Bright lights shining down from the beams

The stage is set, we are waiting ready,

The orchestra stirs as the choir murmurs

Instruments chirping, strings humming steady.

The crowd is buzzing before the fall

Of the baton to signal the crash of the drums,

That is when I will slam my hands down

On piano keys, the O Fortuna thrums.

For now I wait, stomach in tight knots,

The air is stuck in my throat as I try

To relax, the pulse of the silence deep.

All the others do the same, we all sigh.

As the conductor rises, the crowd grows still

Then it begins, the mighty music’s grandiose thrill.

In the end of my sophomore year of college at the University of North Alabama (just over a year ago), I had one of the most exciting moments of my life. I was asked to play the second piano in a performance of Carl Orff’s Carmina Burana, a large cantata for soloists, choirs, and orchestra, which includes two pianos, that deals mainly with life’s pleasures (definitely not a religious or holy text). You see, I had sung in the Collegiate Singers choir for the entirety of my freshman year, and I was in the Florence Camerata, but after I changed my major from Music (Piano Performance) to Professional Writing, I decided to take more time with writing. However, I was asked to play in this performance and I was both honored and terrified. I had played the piano for ten years, but the biggest performance I ever made on the instrument was a few small recitals. I understood that I would not be alone on stage, but there were a couple of passages where I was the only one playing with the chorus and the anxiety was enormous. I practiced the music and when it came time for the concert, the only thing that I was not ready for was the crowded audience. Thank God for the stage lights! With those suns blaring in my face I could not see the audience and it made me feel as though I were in another rehearsal. The concert was amazing and a great success and I received compliments on my playing from a couple different people (only the people who knew my parts from the rehearsals, and my family and friends to whom I had shown the parts). I was a massive relief to have it done with, and a thrilling joy to have taken part in something so awesome. I had never played in an orchestra before and it was a dream I had. It was one check off my bucket list.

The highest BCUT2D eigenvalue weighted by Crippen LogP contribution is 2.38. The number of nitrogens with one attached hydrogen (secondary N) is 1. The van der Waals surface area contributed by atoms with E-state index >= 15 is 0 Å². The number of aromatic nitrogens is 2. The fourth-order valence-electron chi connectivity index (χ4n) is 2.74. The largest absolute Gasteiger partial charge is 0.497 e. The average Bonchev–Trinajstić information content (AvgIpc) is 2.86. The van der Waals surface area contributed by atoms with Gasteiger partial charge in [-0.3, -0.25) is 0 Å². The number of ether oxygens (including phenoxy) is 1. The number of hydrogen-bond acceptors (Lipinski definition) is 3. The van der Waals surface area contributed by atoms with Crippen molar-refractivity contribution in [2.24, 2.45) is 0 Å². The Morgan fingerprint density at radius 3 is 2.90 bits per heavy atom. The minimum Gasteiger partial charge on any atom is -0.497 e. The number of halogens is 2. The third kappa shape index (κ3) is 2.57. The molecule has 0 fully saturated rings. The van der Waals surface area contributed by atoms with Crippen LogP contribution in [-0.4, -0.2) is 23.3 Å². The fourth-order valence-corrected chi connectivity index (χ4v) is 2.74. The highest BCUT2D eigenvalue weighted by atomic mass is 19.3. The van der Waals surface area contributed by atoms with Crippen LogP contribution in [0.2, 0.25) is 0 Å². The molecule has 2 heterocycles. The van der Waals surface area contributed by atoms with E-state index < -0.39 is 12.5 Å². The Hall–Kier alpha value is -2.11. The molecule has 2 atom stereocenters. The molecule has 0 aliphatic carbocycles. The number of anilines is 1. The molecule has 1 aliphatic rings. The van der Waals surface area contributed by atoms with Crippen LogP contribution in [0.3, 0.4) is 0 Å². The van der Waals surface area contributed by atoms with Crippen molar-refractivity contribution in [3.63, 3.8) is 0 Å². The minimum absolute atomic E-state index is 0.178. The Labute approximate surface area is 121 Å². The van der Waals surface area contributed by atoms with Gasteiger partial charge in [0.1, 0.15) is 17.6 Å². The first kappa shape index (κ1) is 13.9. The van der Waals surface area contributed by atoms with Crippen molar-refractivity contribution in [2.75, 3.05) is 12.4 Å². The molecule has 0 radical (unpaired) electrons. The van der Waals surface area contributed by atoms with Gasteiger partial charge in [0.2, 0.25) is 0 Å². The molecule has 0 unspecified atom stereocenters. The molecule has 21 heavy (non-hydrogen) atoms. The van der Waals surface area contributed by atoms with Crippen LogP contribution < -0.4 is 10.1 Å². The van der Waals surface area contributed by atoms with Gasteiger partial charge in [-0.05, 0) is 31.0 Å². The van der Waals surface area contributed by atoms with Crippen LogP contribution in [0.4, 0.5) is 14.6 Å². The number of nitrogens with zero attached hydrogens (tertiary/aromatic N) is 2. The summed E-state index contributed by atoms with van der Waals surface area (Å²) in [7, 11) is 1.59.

Carmina Burana is a very interesting piece of music that every classical musician has at least heard of. We have all heard the “O Fortuna” (it is the first short movement which is used in many movies and commercials), but as for the other twenty four movements, they are just as wonderful and brilliant. The only thing that might drive one crazy is the repetition, where there are several verses with the same exact music in each one played again and again; but in some cases, these parts are so great, it is worth hearing over again. The colors move across a palette, where it begins mighty and dramatic, and becomes more playful, then more subdued, then energetic and celebratory, then it returns to the thrilling “O Fortuna” for a close. The instrumentation is immense, using a larger that usual orchestra, and requires I believe three choirs with soprano, tenor, and bass soloists. It is over an hour long, but it is a piece of music that every musician should hear from beginning to end at least once.

The poem above was a “sonnet” (certainly not Shakespearean) I wrote in my Genres of Creative Writing my junior year. It describes my feeling on stage just before the conductor raised the baton. Like I said, it was both awesome and terrifying, but it was an experience I would never regret. Would I do it again? Maybe with the right opportunity or music. For now, I am too busy with writing to focus on performing in concerts; however, I love to attend them and music will always be passion of mine, even if it is not my career.

I am so thankful to have had this experience.

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